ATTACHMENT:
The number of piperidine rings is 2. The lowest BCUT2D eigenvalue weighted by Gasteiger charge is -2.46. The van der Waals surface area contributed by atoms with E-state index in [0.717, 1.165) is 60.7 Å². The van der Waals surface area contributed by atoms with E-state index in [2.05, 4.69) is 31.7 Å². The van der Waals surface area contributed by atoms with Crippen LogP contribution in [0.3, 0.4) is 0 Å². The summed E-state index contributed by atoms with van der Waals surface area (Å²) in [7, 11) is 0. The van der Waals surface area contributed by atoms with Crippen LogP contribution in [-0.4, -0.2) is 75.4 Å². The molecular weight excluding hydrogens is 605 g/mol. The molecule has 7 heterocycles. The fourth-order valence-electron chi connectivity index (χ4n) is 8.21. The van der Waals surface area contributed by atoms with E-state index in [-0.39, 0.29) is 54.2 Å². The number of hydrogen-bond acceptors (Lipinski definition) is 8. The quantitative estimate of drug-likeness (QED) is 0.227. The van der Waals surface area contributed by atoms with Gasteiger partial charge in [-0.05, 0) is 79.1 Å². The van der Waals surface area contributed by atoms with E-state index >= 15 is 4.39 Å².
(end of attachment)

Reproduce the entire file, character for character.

The number of piperidine rings is 2. The lowest BCUT2D eigenvalue weighted by Gasteiger charge is -2.46. The van der Waals surface area contributed by atoms with E-state index in [0.717, 1.165) is 60.7 Å². The van der Waals surface area contributed by atoms with E-state index in [2.05, 4.69) is 31.7 Å². The van der Waals surface area contributed by atoms with Crippen LogP contribution in [0.3, 0.4) is 0 Å². The summed E-state index contributed by atoms with van der Waals surface area (Å²) in [7, 11) is 0. The van der Waals surface area contributed by atoms with Crippen LogP contribution in [-0.4, -0.2) is 75.4 Å². The molecular weight excluding hydrogens is 605 g/mol. The molecule has 7 heterocycles. The fourth-order valence-electron chi connectivity index (χ4n) is 8.21. The van der Waals surface area contributed by atoms with E-state index in [-0.39, 0.29) is 54.2 Å². The number of hydrogen-bond acceptors (Lipinski definition) is 8. The quantitative estimate of drug-likeness (QED) is 0.227. The van der Waals surface area contributed by atoms with Gasteiger partial charge in [-0.05, 0) is 79.1 Å². The van der Waals surface area contributed by atoms with E-state index >= 15 is 4.39 Å².